Until now, the Tanzanians had been the friendliest people in Africa and the Sudanese the most hospitable. But the Egyptians combine friendliness and generosity in a way one is unlikely to find anywhere else. We were a bit nervous about Egypt before we got here, because many of the overlanders we had met on route who had travelled through Egypt had mentioned how terrible the Egyptians are. But I guess it's all about what you put out, because we have had nothing but friendliness and amazing kindness in Egypt (except in business!). It started with Abdallah in Aswan, after which we made several unforgettable friends in Luxor, and the same again in Sharm el Naga and now Cairo.
As an example of Egyptian hospitality, Gisela and I were standing on the street discussing what to do next after a photo place had not delivered some passport photographs at the time we thought had been agreed. Because of a language barrier we had been unable to establish when they would be ready or to communicate that we needed them urgently. While we were working out what to do next, a young man approached us and asked if we needed any help, and we asked him to assist in our communication with the photographer. It turned out the photos would be ready in the evening, which did not suit us, and the shop opened too late for us the next morning. The young man, Ahmed Said, offered to collect the pictures in the evening for us and we could get them from him at a time that suited us the next morning.
We met him at the agreed time and place next morning and he had the pics for us. He had been working the night shift in an all-night restaurant, and was clearly very tired, but he insisted we have breakfast with him at the restaurant, and then would not let us pay the bill. Afterwards we were planning to go to the Tunisian embassy, and he insisted on accompanying us to help us work out the public transport, and then would not allow us to pay our fares on the taxis. When we said we were uncomfortable with him paying for everything he said it is his country and we are his guests and he will not allow us to pay! He showed us the routes we needed to take on the minibus taxis, taught us the correct rates on the meter taxis (we had been paying the tourist rip-off prices until then, even after hard bargaining!), assisted us at the Tunisian embassy, then left us after buying us tickets on the Metro and seeing us safely onto the correct train. We traded addresses, but we parted knowing we would probably never see one another again. We were just two strangers he had accosted in the street, but Ahmed Said put himself completely at our service and wanted absolutely nothing in return!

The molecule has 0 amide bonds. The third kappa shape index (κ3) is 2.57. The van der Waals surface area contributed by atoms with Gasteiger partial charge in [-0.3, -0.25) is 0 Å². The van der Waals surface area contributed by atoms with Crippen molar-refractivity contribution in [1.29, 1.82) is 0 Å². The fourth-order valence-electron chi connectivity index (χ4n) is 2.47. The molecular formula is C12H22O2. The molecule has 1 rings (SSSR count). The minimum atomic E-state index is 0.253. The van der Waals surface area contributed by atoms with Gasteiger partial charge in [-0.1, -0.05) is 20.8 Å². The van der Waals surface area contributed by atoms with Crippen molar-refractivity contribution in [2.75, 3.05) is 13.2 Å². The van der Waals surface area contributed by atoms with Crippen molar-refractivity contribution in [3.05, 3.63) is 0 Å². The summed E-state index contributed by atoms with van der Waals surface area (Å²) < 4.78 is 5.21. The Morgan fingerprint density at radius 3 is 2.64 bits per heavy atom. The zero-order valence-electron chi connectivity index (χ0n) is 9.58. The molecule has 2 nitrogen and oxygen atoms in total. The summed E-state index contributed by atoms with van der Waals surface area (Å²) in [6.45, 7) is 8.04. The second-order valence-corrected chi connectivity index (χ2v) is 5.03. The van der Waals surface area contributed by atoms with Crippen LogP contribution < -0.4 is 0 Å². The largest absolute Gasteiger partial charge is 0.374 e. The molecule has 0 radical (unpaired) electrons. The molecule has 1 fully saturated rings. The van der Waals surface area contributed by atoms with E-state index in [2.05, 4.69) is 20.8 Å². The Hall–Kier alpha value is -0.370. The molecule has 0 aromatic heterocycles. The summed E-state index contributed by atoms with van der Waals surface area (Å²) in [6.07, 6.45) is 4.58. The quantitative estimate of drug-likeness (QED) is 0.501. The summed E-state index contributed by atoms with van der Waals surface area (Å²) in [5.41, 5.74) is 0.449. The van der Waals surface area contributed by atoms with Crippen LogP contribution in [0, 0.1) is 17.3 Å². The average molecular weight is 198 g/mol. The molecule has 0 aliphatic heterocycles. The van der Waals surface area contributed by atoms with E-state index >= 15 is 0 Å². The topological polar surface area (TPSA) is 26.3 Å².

We have had similar experiences with nearly everyone we have met in Egypt. I have never experienced generosity like this anywhere else (except Sudan). And these were not wealthy people, just regular working folk; people who materially have very little, but who are quite prepared to give it all away to a complete stranger and expect nothing in return. And life is especially hard for these people at the moment -- most Egyptians earn their livings directly or indirectly from tourism, but the tourist trade here and elsewhere in Africa has collapsed since last September 11, as a result of America's anti-Arab and anti-Islamic propaganda leading many Americans and Europeans to be fearful and stay at home. Instead of fearing and hating what they do not know, those same Americans and Europeans (and South Africans!) can learn a lesson or two from Muslim people -- since we entered Islamic North Africa we have experienced a kindness and concern for other human beings that is notably lacking in our western city lifestyle.
A South African who we met briefly at the border between Kenya and Ethiopia emailed me today saying he knows the counsellor at the SA embassy in Cairo and that he has briefed the counsellor about our journey and the counsellor is awaiting a telephone call from us! I will phone the embassy first thing in the morning and we will see what transpires ...
The ZebraBus and the Great Pyramid of Cheops, Giza.